Julie Andrews To Present Goodspeed Award

Hartford TheaterWorks' Rob Ruggiero has returned from staging “Fiddler on the Roof” in Greece.

Goodspeed Musicals gala fundraising event will have star power this year.

Julie Andrews will present the Goodspeed Award for Outstanding Contribution to Musical Theater to set and costume designer and director Tony Walton, Andrews' former husband and good friend. The event will be held June 6 at The Riverhouse in Haddam, across the river from its main theater.

Andrews, a former recipient of the award, has worked at Goodspeed directing "The Boyfriend" in 2005 at its East Haddam theater and staging "The Great American Mousical" in 2012 at its Chester theater. The Tony-, Emmy-, and Oscar-winning Walton did the designs for both productions.

Walton directed and designed "Where's Charley?" at the Opera House.

Noah Racey, who starred in "Where's Charley?" and "Irving Berlin's Holiday Inn," will be master of ceremonies.

Greek Theater

Rob Ruggiero, producing artistic director of Hartford's TheaterWorks, has returned from his month away in Greece, where he staged "Fiddler on the Roof" at the 2,500-seat Badminton Theatre in Athens.

Ruggiero, who staged "Fiddler" at Goodspeed Opera House last summer, brought an American musical theater sensibility to the Athens production, which was performed in Greek with English subtitles. The show, which starred Grigoris Valtinos, runs through the end of May, then will play Thessaloniki in early June and subsequently tour other cities in Greece during the summer.

Ruggiero says Goodspeed Musicals received a full promotional page in the Greek program, calling it "the home of the American musical."

Ruggiero is currently staging "Good People," which begins previews May 22 at TheaterWorks, then he's off to direct the musical "La Cage Aux Folles" at the Goodspeed Opera House in East Haddam.

(Ruggiero is casting the leads younger than usually cast — with men in their early to mid-40s — and the show's book writer Harvey Fierstein supports this approach.) Later this summer Ruggiero will stage "Oklahoma!" at St. Louis' 11,000-seat Muny Theater with Tony Award-winner Beth Leavel as Aunt Eller and Ben Davis (Goodspeed's "Show Boat") as Curly. That production, says Ruggiero, is the first time Susan Stroman's widely praised choreography from the 2002 Broadway revival will be replicated.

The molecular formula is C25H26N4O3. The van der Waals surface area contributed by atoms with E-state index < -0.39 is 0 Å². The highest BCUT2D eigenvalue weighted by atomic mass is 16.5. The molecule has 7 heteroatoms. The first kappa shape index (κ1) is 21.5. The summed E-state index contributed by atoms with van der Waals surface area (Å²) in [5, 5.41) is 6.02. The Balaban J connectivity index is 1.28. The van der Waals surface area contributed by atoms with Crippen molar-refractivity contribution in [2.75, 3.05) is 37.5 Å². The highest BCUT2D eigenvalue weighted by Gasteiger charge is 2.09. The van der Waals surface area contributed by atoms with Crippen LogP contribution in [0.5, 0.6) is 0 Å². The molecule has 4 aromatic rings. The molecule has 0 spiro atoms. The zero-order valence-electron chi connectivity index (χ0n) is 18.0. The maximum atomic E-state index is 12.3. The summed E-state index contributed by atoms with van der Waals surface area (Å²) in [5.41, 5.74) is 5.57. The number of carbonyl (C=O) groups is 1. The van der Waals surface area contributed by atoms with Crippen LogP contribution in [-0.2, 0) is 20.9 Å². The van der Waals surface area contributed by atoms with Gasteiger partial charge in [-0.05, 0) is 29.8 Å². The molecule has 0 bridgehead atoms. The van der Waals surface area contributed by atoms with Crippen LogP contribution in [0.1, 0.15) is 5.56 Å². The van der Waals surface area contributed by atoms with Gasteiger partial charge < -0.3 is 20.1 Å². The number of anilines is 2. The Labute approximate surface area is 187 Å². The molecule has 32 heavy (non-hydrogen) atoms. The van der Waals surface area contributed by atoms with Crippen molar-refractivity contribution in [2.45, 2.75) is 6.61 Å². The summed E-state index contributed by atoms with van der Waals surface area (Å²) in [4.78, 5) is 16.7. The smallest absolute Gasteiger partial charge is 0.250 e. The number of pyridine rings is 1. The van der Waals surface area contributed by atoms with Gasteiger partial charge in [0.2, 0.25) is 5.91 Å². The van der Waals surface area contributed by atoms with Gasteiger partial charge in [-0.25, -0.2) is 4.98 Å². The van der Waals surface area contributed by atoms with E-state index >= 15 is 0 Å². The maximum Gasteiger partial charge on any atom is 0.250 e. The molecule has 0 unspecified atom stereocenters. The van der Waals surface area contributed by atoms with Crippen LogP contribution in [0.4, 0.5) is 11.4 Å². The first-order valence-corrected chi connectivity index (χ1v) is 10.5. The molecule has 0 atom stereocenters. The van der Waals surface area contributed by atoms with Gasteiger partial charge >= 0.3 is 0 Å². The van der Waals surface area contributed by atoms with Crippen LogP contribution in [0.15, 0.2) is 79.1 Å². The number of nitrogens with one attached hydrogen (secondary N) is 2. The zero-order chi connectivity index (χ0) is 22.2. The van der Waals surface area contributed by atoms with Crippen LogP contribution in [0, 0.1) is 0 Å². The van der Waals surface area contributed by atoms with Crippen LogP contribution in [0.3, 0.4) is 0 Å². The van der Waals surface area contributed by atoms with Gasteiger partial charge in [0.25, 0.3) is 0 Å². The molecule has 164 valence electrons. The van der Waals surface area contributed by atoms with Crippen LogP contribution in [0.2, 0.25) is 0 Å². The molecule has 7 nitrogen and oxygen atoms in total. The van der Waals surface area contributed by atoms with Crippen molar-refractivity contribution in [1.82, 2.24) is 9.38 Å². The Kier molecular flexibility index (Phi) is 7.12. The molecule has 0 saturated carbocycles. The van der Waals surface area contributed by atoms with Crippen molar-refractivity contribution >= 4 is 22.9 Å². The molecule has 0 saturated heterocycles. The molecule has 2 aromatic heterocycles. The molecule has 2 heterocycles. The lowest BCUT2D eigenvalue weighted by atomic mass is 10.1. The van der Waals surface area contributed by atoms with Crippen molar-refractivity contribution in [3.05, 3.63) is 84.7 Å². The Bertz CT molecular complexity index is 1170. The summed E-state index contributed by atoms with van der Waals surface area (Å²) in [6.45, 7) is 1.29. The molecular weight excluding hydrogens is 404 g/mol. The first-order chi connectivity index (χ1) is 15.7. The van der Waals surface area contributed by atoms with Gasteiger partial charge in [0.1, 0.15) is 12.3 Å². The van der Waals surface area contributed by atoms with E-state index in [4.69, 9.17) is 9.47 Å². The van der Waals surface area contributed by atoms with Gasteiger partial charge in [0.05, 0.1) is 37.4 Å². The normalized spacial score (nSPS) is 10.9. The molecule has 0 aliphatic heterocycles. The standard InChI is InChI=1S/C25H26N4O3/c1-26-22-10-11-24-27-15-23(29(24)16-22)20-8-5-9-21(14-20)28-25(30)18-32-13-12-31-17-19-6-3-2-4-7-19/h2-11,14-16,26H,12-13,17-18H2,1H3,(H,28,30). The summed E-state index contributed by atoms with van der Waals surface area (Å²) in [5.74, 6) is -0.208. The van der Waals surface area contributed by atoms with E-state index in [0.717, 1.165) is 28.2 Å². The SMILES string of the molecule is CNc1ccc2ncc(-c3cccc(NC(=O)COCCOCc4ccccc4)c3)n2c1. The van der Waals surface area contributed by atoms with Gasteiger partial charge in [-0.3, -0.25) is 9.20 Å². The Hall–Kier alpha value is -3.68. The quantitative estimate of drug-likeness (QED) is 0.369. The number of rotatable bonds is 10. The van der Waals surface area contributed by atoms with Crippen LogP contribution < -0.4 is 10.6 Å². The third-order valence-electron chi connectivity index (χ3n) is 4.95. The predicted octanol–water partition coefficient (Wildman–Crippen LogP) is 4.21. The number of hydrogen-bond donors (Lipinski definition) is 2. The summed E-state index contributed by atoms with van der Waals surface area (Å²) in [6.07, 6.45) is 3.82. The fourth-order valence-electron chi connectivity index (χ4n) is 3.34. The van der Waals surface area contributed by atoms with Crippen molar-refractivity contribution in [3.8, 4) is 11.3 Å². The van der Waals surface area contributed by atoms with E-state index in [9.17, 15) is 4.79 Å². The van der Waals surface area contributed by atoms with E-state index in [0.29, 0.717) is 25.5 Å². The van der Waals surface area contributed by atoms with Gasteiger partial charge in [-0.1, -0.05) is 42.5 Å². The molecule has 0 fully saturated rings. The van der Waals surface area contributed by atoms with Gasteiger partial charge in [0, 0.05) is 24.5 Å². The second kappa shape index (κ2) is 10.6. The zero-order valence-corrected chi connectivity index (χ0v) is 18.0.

Tony Thoughts

Broadway's "An American in Paris" — which tied for the most Tony Award nominations with the musical "Fun Home" — will launch a national tour in the fall of 2016. No word yet if Hartford's Bushnell Center for the Performing Arts will be part of that first leg of the tour.

One would hope the theater would have a leg up because it's part of the producing partnership of the show through Elephant Eye Theatricals. But its previous producing involvement with "The Addams Family" didn't help the early routing of that musical towards Connecticut. Still, David Fay, CEO of the Bushnell, is thrilled with the success of the Broadway production, saying right now the immediate plans for Elephant Eye is keeping the momentum going in New York and developing the tour.

Also among the Nutmeggers receiving Tony nominations was Michael Yeargan co-chair of design at the Yale School of Drama for his design of "The King & I." Other Yale School of Drama nominees are: Joey Parnes (faculty) nominated twice as a producer of "Skylight" and "This Is Our Youth;" Patricia Clarkson (class of '85) for featured actress role in "The Elephant Man;" Jane Greenwood (faculty), for the costume design of the revival of the play "You Can't Take It With You;" William Ivey Long (Class of '75) for his costume design for "On the Twentieth Century;" Catherine Zuber (class of '84,) for her costume design for "The King and I;" Donald Holder (class of '86) for his lighting design of "The King and I."

Ruth Hendel of New London is one of the producers of "This Is Our Youth," nominated for best play revival.